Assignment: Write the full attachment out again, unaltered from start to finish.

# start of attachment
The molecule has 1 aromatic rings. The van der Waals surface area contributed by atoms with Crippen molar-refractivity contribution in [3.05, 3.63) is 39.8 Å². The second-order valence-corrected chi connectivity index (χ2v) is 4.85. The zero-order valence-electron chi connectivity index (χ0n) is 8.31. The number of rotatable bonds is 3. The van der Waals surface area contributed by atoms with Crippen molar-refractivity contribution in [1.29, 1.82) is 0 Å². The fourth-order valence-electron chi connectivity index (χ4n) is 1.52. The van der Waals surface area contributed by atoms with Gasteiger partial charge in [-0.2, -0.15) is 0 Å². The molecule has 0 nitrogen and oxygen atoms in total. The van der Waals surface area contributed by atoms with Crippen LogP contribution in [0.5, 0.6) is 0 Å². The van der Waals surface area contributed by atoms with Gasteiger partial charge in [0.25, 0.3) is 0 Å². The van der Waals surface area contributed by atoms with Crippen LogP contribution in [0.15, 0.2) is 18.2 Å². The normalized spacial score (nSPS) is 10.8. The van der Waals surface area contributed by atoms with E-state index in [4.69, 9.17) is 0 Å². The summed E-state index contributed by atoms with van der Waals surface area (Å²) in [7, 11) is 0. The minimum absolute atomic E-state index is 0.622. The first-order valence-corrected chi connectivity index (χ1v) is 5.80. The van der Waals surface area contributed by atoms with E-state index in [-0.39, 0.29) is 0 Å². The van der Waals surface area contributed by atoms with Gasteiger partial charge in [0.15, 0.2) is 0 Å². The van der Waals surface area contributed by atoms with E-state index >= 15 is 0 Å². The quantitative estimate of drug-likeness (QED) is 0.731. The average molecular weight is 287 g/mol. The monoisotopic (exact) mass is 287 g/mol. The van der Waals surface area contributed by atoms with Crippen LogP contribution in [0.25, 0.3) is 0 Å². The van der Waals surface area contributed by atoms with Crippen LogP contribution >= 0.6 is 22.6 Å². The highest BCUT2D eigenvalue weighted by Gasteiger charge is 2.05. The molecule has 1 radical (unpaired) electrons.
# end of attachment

The molecule has 1 aromatic rings. The van der Waals surface area contributed by atoms with Crippen molar-refractivity contribution in [3.05, 3.63) is 39.8 Å². The second-order valence-corrected chi connectivity index (χ2v) is 4.85. The zero-order valence-electron chi connectivity index (χ0n) is 8.31. The number of rotatable bonds is 3. The van der Waals surface area contributed by atoms with Crippen molar-refractivity contribution in [1.29, 1.82) is 0 Å². The fourth-order valence-electron chi connectivity index (χ4n) is 1.52. The van der Waals surface area contributed by atoms with Gasteiger partial charge in [-0.2, -0.15) is 0 Å². The molecule has 0 nitrogen and oxygen atoms in total. The van der Waals surface area contributed by atoms with Crippen LogP contribution in [0.5, 0.6) is 0 Å². The van der Waals surface area contributed by atoms with Gasteiger partial charge in [0.25, 0.3) is 0 Å². The van der Waals surface area contributed by atoms with Crippen LogP contribution in [0.15, 0.2) is 18.2 Å². The normalized spacial score (nSPS) is 10.8. The van der Waals surface area contributed by atoms with E-state index in [4.69, 9.17) is 0 Å². The summed E-state index contributed by atoms with van der Waals surface area (Å²) in [7, 11) is 0. The minimum absolute atomic E-state index is 0.622. The first-order valence-corrected chi connectivity index (χ1v) is 5.80. The van der Waals surface area contributed by atoms with E-state index in [-0.39, 0.29) is 0 Å². The van der Waals surface area contributed by atoms with Gasteiger partial charge in [0.15, 0.2) is 0 Å². The van der Waals surface area contributed by atoms with E-state index >= 15 is 0 Å². The quantitative estimate of drug-likeness (QED) is 0.731. The average molecular weight is 287 g/mol. The monoisotopic (exact) mass is 287 g/mol. The van der Waals surface area contributed by atoms with Crippen LogP contribution in [0.25, 0.3) is 0 Å². The van der Waals surface area contributed by atoms with Crippen LogP contribution >= 0.6 is 22.6 Å². The highest BCUT2D eigenvalue weighted by Gasteiger charge is 2.05. The molecule has 1 radical (unpaired) electrons.